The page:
El Shaddai: Ascension of the Metatron

Religion and gaming: always a controversial combination. Who would’ve thought it could work as a mainstream title? Obviously, Ignition Entertainment decided there was some inspiration to be found in an ancient Jewish biblical tale, and delivered unto the gaming public the fruits of their labour: El Shaddai: Ascension of the Metatron.

Essentially the game is a modernised, stylised rendition of the Book of Enoch, and revolves around the hunt for seven fallen angels who are up to all manner of naughtiness on Earth. Tasked with tracking these ‘watchers’ down is the game’s central character, Enoch, whose sculpted physique and flowing blonde locks wouldn’t seem out of place on the catwalk. Wearing nothing but designer jeans and some holy armour, God’s golden boy sets out on a journey through otherworldly domains, to drag the celestial miscreants back to heaven. Playing a supporting and guiding role is Lucifel, a sharp-dressed dude who is usually encountered relaying Enoch’s progress to God on his mobile phone (apparently, even omniscient beings gotta keep up with the times!). Don’t begin to try and make sense of the storyline; it’s tangled, disjointed, and difficult to follow… but somehow this doesn’t seem to matter once you get stuck in.

 
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The first 20 minutes of play ease you into the game mechanics and the finer points of combat, which is simple and well designed. Further information is drip fed on a ‘need to know’ basis, and play is littered with frequent cut scenes which progress the story (such that it is), and allow you to rest your weary thumbs. The camera runs on autopilot, but we never found this to be a hindrance. On the contrary; it allowed us to focus on other aspects of the game.

The bulk of the gameplay consists of fighting your way through the watchers and their minions, but this is no run-of-the-mill hack ‘n' slash. Enoch moves with a dancer’s grace, and his fluid fighting style is always a pleasure to watch – especially once you master the combos and power moves. It doesn’t take long to familiarise yourself with the intricacies of combat, and some might find the mechanics a bit too simplistic or ‘old school’ for their liking.

There are only three weapons within the game, each of which must be ‘liberated’ from a stunned enemy. The first of these is the arch, which looks a lot like a Klingon bat’leth but sounds like a lightsaber (Star Trek/Star Wars mash-up… cool!). Next is the gale, which surrounds Enoch with small projectiles and allows ranged attack. Lastly, we have the veil, a shield-like device which also enables you to deal some serious blunt force trauma. With every blow struck, Enoch’s weapon becomes more and more tainted with enemy filth, and eventually must be ‘purified’ to restore its righteous smiting power. Body armour disintegrates as hits are sustained; it can be quite amusing to discover that, underneath every intimidating, armour plated brute lies a pale, scrawny, semi naked guy (urgh!).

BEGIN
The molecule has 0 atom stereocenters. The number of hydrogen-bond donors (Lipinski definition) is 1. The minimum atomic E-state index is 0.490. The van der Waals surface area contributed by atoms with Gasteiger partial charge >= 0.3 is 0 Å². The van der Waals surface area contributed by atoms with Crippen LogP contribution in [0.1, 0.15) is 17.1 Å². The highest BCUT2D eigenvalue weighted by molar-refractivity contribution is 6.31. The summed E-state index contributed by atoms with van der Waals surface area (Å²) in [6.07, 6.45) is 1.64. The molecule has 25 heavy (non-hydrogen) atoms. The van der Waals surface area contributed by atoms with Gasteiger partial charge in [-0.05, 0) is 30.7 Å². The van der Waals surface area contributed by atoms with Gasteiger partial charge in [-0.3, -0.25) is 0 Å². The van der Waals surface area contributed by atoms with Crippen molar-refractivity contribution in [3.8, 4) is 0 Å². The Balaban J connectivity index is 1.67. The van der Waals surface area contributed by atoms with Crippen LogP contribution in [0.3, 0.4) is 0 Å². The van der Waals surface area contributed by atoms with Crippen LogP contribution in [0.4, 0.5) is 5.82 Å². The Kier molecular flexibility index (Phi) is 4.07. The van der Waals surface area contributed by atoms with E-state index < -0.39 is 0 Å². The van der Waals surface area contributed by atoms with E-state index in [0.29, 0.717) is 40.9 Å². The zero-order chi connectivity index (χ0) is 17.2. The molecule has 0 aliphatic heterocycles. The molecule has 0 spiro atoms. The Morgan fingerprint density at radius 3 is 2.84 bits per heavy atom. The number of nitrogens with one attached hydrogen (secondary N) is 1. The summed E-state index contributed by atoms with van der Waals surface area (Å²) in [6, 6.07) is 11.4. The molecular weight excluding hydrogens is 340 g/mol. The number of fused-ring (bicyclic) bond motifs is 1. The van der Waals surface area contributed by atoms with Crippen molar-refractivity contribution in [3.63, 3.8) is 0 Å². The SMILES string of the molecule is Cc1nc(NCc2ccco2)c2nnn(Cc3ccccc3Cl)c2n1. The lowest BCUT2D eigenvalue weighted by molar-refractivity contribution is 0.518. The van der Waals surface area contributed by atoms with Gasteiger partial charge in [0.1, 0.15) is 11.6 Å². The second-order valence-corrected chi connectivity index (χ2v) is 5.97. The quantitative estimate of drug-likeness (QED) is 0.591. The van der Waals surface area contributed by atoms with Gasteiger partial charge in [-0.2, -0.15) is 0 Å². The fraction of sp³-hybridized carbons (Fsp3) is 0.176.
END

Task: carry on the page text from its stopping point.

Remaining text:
Timing plays a significant role in nailing successful combo and power moves, and while crude button mashing will suffice, there’s a lot more depth to it than that. By looking for the right cues from your opponents and acting at just the right moment, you’ll be rewarded with a spectacular, wuxia-worthy fight sequence that will impress everyone in the room. Combat FX are high impact and stunning. At one stage, there were four of us on the couch; transfixed by the onscreen action and beautiful visuals… we literally couldn’t tear our eyes away.

There are many environments within the game, and while each one is strikingly different, there’s undeniable synergy here. The best analogy we can provide is that of a patchwork quilt of exquisite workmanship. Art styles shift from the psychedelic to the abstract, from surreal to cartoonish, from 2D to 3D (including the platforming levels and cut scenes), from monochromatic to undulating waves of colour, stills and FMV… we could go on, but you get the idea. At times the restless visuals are unsettling; at others they’re breathtakingly beautiful. We’ve never seen anything quite like it, and for this reason alone it’s worth a whirl. Oh, and there’s also a sophisticated soundtrack which provides a subtle foil to the mixed bag of graphics, switching seamlessly between the many themes, without being invasive

Are there any faults? Well, the platforming – particularly 3D – is the weakest component of the game. It can be tricky to judge distances and timing, and a slight miscalculation in either will send Enoch plummeting over the edge. Fortunately, he is blessed with immortality, so it’s simply a matter of try, try again… but we could’ve done without the frustration.

Granted, the combat and platforming elements won’t win any prizes for originality or complexity, and the weird, disjointed storyline is difficult to follow at the best of times; however the whole is greater than the sum of its parts, and the striking visuals set it apart from the crowd. You’ll either love or hate it, but El Shaddai: Ascension of the Metatron is impossible to ignore.


El Shaddai: Ascension of the Metatron
"Fantasy action meets a mixed up tale of biblical proportions"
- El Shaddai: Ascension of the Metatron
7.8
Good
 
Follow Own it? Rating: PG   Difficulty: Medium   Learning Curve: 15 Min


 

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Comments Comments (1)

 
tnzk
Posted by tnzk
On Thursday 6 Oct 2011 12:25 AM
-
I need to get this game.